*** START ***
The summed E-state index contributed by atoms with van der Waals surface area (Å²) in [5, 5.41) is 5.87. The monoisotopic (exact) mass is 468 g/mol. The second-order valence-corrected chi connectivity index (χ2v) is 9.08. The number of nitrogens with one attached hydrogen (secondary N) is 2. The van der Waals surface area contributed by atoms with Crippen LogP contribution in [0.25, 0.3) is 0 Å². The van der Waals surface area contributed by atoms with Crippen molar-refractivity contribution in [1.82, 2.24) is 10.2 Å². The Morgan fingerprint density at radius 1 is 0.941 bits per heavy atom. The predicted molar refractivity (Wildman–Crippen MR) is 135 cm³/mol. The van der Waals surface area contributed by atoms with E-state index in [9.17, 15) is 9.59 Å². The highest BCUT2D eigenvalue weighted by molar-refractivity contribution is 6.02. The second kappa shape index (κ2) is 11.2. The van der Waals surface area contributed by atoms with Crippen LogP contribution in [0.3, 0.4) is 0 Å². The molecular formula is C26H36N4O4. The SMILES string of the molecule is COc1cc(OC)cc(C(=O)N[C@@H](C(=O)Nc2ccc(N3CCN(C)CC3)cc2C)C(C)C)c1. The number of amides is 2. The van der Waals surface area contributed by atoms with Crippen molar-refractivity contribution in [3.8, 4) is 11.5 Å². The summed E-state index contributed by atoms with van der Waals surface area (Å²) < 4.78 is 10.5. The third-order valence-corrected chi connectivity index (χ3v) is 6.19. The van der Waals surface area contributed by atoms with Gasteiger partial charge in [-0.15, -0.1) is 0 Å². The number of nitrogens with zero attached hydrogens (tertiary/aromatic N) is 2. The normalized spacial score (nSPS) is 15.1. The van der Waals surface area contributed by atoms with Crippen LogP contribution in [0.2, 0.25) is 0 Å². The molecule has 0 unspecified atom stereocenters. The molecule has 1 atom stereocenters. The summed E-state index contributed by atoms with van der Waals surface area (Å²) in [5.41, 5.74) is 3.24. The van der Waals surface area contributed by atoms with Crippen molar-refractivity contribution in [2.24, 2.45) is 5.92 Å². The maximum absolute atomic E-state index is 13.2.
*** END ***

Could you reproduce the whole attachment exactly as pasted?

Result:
The summed E-state index contributed by atoms with van der Waals surface area (Å²) in [5, 5.41) is 5.87. The monoisotopic (exact) mass is 468 g/mol. The second-order valence-corrected chi connectivity index (χ2v) is 9.08. The number of nitrogens with one attached hydrogen (secondary N) is 2. The van der Waals surface area contributed by atoms with Crippen LogP contribution in [0.25, 0.3) is 0 Å². The van der Waals surface area contributed by atoms with Crippen molar-refractivity contribution in [1.82, 2.24) is 10.2 Å². The Morgan fingerprint density at radius 1 is 0.941 bits per heavy atom. The predicted molar refractivity (Wildman–Crippen MR) is 135 cm³/mol. The van der Waals surface area contributed by atoms with E-state index in [9.17, 15) is 9.59 Å². The highest BCUT2D eigenvalue weighted by molar-refractivity contribution is 6.02. The second kappa shape index (κ2) is 11.2. The van der Waals surface area contributed by atoms with Crippen LogP contribution in [0.3, 0.4) is 0 Å². The molecular formula is C26H36N4O4. The SMILES string of the molecule is COc1cc(OC)cc(C(=O)N[C@@H](C(=O)Nc2ccc(N3CCN(C)CC3)cc2C)C(C)C)c1. The number of amides is 2. The van der Waals surface area contributed by atoms with Crippen molar-refractivity contribution in [3.8, 4) is 11.5 Å². The summed E-state index contributed by atoms with van der Waals surface area (Å²) < 4.78 is 10.5. The third-order valence-corrected chi connectivity index (χ3v) is 6.19. The van der Waals surface area contributed by atoms with Gasteiger partial charge in [-0.15, -0.1) is 0 Å². The number of nitrogens with zero attached hydrogens (tertiary/aromatic N) is 2. The normalized spacial score (nSPS) is 15.1. The van der Waals surface area contributed by atoms with Crippen LogP contribution in [0.2, 0.25) is 0 Å². The molecule has 0 unspecified atom stereocenters. The molecule has 1 atom stereocenters. The summed E-state index contributed by atoms with van der Waals surface area (Å²) in [5.41, 5.74) is 3.24. The van der Waals surface area contributed by atoms with Crippen molar-refractivity contribution in [2.24, 2.45) is 5.92 Å². The maximum absolute atomic E-state index is 13.2.